Matt Snowden has pastored for twenty-six years, most recently for thirteen years at First Baptist Church of Waco, Texas. He has served two terms on the Executive Board of Texas Baptists, teaches pastoral leadership courses for Truett Seminary’s Doctor of Ministry program, and preaches regularly throughout the South in addition to his congregational responsibilities.
Joshua Hays has served on ministry staffs at churches in three states, most recently for six years at First Baptist Waco. He also serves as an adjunct faculty member for Truett Seminary’s spiritual formation program and is completing his doctor of ministry degree.
How did you come to write Soul Culture: Stewarding the Five Ingredients of Our Common Life? What was your hope laypeople will take away from this book?
Soul Culture began as a series of sermons during summer 2020 as we led our church to think about the elements that bind us together. Our return to in-person worship actually occurred midway through the series. The themes took hold within our own congregation and proved useful time and again as tools for considering our common life together. Around that same time, we received a grant from the Lilly Endowment through Baylor University’s Institute for Faith and Learning that allowed us to expand our ideas into the book that it eventually became.
Can you talk a little about the structure of your book? What are the five ingredients and how did you narrow it down to those?
We organized Soul Culture around the five ingredients beliefs, attitudes, values, goals, and practices. These ingredients worked together over time form the “dough” of our life together. Matt initially extracted these five ingredients from Colossians 3, and then we began to notice them throughout scripture. Once we had this working hypothesis, we took Dr. Larry Lyon to lunch. Dr. Lyon is a sociologist and chair of Baylor’s Graduate School. We scratched out the five ingredients on a napkin and asked him if they formed a fair working definition of culture. “Yep,” Dr. Lyon confirmed, “that’s about it!”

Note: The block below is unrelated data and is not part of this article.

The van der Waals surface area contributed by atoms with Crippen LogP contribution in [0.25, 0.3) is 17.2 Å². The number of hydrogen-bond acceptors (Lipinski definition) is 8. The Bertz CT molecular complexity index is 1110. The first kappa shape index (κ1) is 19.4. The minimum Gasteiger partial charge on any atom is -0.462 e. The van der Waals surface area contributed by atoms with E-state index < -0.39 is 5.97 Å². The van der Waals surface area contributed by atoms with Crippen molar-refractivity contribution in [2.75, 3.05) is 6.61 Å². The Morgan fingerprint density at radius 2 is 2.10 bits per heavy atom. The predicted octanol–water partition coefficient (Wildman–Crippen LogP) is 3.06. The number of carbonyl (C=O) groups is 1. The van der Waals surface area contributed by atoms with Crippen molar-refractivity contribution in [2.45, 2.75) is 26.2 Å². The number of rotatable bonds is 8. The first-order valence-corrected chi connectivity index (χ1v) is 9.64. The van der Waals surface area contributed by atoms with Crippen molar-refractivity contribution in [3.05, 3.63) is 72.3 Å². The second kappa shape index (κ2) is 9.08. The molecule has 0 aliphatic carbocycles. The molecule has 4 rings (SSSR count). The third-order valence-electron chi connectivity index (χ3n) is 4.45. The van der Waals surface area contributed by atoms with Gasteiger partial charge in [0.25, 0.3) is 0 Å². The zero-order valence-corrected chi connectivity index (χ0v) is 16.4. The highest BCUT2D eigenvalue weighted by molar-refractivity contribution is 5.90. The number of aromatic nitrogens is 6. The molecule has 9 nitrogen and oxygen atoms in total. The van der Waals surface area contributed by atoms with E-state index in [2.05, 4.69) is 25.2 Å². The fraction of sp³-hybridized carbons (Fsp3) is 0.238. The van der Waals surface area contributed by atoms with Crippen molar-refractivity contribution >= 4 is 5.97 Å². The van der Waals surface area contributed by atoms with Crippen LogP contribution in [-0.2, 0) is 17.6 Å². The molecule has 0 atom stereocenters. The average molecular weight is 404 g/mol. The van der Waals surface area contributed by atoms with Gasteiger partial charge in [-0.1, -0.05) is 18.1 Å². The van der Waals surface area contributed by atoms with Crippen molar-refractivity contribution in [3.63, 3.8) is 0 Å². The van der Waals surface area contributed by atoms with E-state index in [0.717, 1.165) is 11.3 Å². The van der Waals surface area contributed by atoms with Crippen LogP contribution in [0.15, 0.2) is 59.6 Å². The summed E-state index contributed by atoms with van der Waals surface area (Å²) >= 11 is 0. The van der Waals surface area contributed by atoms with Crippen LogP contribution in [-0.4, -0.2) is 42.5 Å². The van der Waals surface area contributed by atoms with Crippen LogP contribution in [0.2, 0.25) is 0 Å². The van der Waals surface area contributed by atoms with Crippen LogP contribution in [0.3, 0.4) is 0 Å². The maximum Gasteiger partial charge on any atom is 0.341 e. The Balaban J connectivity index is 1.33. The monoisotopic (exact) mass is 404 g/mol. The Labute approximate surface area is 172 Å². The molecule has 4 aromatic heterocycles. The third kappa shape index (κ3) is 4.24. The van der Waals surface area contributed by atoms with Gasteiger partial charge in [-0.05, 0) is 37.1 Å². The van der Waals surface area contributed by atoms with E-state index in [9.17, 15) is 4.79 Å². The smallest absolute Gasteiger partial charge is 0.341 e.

I was immediately drawn into your book through the metaphor of working with and making bread. Why bread? What is the power of this metaphor?
J. B. Gambrell was a Baptist pioneer in Texas over a century ago. He wrote an essay titled “Working a Batch of Dough” in 1917 to call his fellow ministers “so to culture our people as to bring them to a New Testament way of thinking and feeling.” We resonate with Dr. Gambrell’s call to culture our flock with active intentionality. Bread is also a rich biblical metaphor. Paul writes of the church as “one loaf” throughout 1 Corinthians. Bread is a potent metaphor because it is many things that become one thing, a complex recipe of diverse ingredients united by process, time, and temperature into something greater than the sum of the parts. So is the church.
What are the challenges of co-writing? How did your roles within the church inform your writing process?